By Marilee Devries
Sometimes they are nuisances, looking for a scoop; sometimes they’re heroes uncovering the truth. Either way, journalists crop up in films all the time. Hollywood has a tendency to either vilify or glorify the noble* profession of journalism. Film historian Steven J. Ross said in his book Movies and American Society that films are “partly a reflection of what audiences are. And what they are is no less influenced by what they see.” The public opinion of journalism is affected by fictional portrayals of the industry, as much as society’s perspective on any industry is in part a reflection of popular culture. Here are five movies featuring journalists that you should watch (because they’re accurate); check back this weekend for five you should avoid (because they’re not).
A reporter traces the life of newspaper publisher Charles Foster Kane in this 1941 film that Orson Welles co-wrote, directed, and starred in. Kane’s past is revealed through flashbacks and interviews with those who knew him as the reporter who tries to solve the mystery of the newspaper magnate’s dying word: “Rosebud.” Also, it’s often named the best movie ever made, so there’s that.
Few journalists are household names the way Carl Bernstein and Bob Woodward are. This 1976 film follows Robert Redford and Dustin Hoffman as better-looking versions of the two Washington Post journalists who broke the Watergate scandal. Maybe it’s a slightly romanticized portrayal of journalism, but the true story it’s based on brought down a president, so . . .
This 2005 film takes us back to 1959, when Truman Capote begins researching the brutal murder of a Kansas family for what eventually became his non-fiction book In Cold Blood. The book is an important (ifdisputed) piece of journalism, and Capote is a worthwhile watch for everyone—plus, it features a brilliant, Oscar-winning performance by the late Philip Seymour Hoffman.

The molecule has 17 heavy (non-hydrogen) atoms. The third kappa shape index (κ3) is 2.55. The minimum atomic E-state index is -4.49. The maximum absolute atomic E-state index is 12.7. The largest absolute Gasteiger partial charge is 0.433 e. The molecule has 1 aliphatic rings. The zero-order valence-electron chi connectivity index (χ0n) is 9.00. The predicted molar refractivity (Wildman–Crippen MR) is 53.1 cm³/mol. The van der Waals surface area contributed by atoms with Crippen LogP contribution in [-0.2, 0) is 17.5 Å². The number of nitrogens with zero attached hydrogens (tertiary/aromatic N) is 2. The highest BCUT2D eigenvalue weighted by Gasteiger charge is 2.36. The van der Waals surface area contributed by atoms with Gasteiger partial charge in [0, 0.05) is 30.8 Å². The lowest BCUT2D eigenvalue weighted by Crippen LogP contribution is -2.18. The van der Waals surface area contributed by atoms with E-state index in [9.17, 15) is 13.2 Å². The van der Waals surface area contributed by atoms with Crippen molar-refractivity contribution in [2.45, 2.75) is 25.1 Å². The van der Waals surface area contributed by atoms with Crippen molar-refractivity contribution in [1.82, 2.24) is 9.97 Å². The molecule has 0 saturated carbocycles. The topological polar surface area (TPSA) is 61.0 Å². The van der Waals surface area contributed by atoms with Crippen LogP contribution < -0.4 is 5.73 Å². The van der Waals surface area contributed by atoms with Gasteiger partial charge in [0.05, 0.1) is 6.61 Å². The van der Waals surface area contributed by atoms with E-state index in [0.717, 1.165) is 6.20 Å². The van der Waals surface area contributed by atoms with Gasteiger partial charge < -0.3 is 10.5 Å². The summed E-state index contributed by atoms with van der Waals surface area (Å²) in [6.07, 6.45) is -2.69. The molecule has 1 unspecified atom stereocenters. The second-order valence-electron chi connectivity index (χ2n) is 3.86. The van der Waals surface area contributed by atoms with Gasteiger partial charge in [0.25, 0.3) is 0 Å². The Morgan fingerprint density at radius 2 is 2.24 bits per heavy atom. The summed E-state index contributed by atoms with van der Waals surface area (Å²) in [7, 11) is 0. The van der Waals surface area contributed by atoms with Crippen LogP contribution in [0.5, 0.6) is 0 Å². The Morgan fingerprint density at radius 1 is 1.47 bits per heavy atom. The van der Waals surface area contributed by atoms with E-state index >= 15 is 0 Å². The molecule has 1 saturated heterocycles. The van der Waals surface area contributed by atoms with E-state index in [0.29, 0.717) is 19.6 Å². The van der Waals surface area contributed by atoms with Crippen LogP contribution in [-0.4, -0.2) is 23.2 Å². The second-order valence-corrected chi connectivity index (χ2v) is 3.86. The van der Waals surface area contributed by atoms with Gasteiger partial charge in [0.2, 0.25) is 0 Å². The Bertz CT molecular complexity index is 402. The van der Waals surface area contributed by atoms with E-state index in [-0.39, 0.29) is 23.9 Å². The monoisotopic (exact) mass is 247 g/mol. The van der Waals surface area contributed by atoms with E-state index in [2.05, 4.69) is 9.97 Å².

Based on the true story of former The New Republic reporter Stephen Glass, the film follows Glass’s downward spiral from journalistic Wunderkind to exposed fraud. (Glass fabricated sources and events for over half of hisarticles for the magazine.) The best quality of Shattered Glass is how it simultaneously portrays the worst and the best sides of journalism: on the one hand, the fabulist Glass (Hayden Christensen); on the other, his editor Chuck Lane (Peter Sarsgaard) shows the blend of integrity, trust and skepticism we hope for in the journalists whose work we read.
A smart, amusing and thoroughly ’80s look at the world of TV journalism, Broadcast News was also praised for its accurate portrayal of . . . well, broadcast news. It follows the story of a producer (Holly Hunter) and her new anchor (William Hurt), hired for his good looks and charisma. There is some sappy romance, but there are also brilliant moments showing the nature of the news beast, the reality of deadline pressures and that there really are people in the industry who care more about quality journalism than they do about ratings.
Honourable mentions: Network, Almost Famous, Frost/Nixon, Good Night and Good Luck, His Girl Friday
*On calling journalism “noble”: you’re on the Ryerson Review of Journalism’s website. Of course we hold the job in high esteem.
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About the author
Marilee Devries was the Head of Research for the Spring 2014 issue of Ryerson Review of Journalism.